Features of China's networked technonationalism (NTN) include aggressive science, technology, engineering, and math (STEM) education and entrepreneurship policies. Further, the biomedical industry has been identified by political and economic leaders as a "strategic emerging industry" and has become a focal point of state-led economic development. In contrast to Japan's insular and closed ("sticky") domestic knowledge and business networks, since the 1970s China's expatriate and diaspora returnee communities and active inward FDI have contributed to evolving globally competitive business networks. Over time, China used its growing domestic market as a lure to foreign firms from which technology appropriation can occur. However, China's population size and urban-rural disparities mean that egalitarian redistribution of new wealth has not been guaranteed in this system. Further, introduction of Western chemical pharmaceuticals threaten traditional medicine and therapies.
Decades ago, led by the technonational rhetoric of self-reliance and improvement in human health, India delayed opening its market. Consequently, India spent decades on import substitution and other exclusionary policies in a classic technonational system architecture like Japan. Later, India invested in generic-drug research and development and production capacity, complemented by advances in information technology. State-led human-capital development—for example, in the semi-independent Indian Institutes of Technologies (IITs)—targeted initially information technology and more recently has focused on biomedicine. Expatriate and diaspora returnee networks of Indian professionals, via its networked technonational architecture, since the 1990s have contributed to the development of innovative capacity and new ventures, but at a slower pace than in China.
Singapore's developmental model had to be based within its multiethnic Chinese, Indian, and Malay population and from its very inception was global in outlook. Its meritocratic Economic Development Board (EDB) and Agency for Science, Technology and Research (A*STAR) tied inward FDI to domestic human-capital development and redistribution of internationally derived wealth to its domestic population. Its "guppies to whales" human-capital development programs contributed to productivity gains through attracting the region's best and brightest STEM youth and offering them citizenship. While the Singaporean city-state's small population has proven an impediment to establishing a critical mass of new technology entrepreneurs, open immigration policies have the potential to fast-track future developments. However, indigenous Singaporeans have been displaced in this process.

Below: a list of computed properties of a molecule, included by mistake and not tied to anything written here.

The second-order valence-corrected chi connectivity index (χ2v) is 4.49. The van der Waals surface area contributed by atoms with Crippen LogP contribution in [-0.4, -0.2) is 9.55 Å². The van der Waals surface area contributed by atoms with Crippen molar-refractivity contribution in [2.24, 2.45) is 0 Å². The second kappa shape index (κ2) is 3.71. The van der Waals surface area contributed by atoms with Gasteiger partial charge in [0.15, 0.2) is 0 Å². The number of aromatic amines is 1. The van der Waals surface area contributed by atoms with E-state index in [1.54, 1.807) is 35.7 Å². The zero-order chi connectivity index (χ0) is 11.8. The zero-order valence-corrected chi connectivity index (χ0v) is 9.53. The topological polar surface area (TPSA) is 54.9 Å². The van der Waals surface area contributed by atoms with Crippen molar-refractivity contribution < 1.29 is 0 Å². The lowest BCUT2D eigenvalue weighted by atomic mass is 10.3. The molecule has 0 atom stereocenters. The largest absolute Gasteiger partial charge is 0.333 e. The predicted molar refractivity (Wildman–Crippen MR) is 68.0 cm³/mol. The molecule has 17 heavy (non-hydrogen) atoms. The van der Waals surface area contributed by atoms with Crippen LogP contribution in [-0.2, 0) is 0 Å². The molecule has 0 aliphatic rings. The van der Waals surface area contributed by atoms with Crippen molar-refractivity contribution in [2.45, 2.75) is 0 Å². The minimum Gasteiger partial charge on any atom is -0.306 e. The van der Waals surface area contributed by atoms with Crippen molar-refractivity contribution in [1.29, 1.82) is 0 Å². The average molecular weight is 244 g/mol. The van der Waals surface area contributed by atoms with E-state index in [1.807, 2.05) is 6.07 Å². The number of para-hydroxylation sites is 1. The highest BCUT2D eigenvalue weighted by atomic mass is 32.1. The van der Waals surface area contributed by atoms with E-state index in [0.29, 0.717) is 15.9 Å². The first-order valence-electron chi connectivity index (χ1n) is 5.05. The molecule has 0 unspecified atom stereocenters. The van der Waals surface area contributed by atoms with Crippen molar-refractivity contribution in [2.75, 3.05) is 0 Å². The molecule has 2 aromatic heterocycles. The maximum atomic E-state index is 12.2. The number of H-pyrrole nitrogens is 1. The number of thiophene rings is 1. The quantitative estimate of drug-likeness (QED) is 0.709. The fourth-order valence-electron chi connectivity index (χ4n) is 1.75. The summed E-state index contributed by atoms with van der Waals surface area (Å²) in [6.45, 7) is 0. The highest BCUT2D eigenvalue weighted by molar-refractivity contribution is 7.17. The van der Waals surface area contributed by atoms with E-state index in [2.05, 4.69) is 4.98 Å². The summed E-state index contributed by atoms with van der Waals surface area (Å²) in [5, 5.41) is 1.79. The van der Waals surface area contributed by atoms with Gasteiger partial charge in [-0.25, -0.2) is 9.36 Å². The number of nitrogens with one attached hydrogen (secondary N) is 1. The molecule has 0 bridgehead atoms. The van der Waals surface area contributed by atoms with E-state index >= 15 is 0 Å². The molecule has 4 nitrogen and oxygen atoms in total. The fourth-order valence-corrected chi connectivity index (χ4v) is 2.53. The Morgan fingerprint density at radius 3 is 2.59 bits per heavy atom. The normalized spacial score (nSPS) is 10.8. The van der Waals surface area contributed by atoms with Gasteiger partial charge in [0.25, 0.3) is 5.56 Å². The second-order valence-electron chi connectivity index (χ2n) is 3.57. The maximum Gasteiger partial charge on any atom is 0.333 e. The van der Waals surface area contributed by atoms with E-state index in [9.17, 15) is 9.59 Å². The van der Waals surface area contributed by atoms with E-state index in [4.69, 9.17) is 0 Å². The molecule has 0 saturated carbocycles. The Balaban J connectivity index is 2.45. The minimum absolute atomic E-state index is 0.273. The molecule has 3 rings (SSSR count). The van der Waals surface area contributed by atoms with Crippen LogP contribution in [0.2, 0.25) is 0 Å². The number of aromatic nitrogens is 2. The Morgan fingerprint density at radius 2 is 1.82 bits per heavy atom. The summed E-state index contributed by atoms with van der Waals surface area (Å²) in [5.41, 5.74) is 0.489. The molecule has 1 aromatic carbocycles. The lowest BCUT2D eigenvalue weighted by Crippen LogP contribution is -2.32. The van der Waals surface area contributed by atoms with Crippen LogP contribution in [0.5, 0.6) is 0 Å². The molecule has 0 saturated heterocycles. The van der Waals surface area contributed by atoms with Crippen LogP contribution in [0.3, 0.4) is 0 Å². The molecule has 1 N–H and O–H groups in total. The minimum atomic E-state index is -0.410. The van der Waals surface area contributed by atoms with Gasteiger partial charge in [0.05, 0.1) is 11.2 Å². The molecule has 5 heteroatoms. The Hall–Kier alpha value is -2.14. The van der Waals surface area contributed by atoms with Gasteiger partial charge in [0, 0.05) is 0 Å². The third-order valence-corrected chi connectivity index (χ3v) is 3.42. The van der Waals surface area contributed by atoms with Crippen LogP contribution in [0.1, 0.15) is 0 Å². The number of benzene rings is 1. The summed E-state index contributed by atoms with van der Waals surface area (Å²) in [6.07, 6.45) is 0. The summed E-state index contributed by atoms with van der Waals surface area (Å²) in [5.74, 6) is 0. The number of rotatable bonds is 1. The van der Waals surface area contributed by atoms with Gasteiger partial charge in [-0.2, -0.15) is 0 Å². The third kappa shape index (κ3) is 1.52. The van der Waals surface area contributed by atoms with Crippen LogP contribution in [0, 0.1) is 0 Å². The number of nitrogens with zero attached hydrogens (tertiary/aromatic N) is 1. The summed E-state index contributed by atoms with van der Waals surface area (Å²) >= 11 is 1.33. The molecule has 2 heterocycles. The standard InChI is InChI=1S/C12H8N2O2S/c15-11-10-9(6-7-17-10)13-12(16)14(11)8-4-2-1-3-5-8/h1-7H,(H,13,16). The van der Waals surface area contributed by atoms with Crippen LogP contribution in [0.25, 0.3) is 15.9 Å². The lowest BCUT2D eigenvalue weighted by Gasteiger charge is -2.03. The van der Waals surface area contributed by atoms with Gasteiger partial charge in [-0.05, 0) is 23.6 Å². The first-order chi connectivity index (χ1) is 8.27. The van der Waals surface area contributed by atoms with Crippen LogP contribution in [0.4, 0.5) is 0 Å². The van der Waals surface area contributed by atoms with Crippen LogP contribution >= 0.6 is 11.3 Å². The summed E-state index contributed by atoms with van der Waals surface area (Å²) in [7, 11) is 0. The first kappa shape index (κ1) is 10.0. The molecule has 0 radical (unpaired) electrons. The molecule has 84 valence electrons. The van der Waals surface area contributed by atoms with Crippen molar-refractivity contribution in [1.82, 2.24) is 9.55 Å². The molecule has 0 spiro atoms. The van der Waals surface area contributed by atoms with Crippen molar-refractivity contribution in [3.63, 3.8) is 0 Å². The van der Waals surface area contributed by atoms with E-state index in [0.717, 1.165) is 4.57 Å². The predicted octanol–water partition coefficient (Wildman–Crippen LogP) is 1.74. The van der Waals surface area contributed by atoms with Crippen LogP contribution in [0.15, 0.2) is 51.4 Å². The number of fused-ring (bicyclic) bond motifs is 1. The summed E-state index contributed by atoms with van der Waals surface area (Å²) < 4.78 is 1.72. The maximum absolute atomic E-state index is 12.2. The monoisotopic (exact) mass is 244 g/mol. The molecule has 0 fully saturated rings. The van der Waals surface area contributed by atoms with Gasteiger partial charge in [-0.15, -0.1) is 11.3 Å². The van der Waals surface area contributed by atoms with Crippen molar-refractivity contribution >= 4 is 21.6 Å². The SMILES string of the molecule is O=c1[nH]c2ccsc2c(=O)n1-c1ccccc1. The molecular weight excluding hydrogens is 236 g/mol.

Chapter 7 summarizes the key findings of the book, reflecting on the framework of networked technonationalism and the conceptual typology of knowledge and networks. It compares variations in networked technonationalism as measured by variation in the knowledge and network architecture and governance regimes in China, India, Japan, and Singapore. The book concludes with theory and policy implications of networked technonationalism for Asia and the world economy.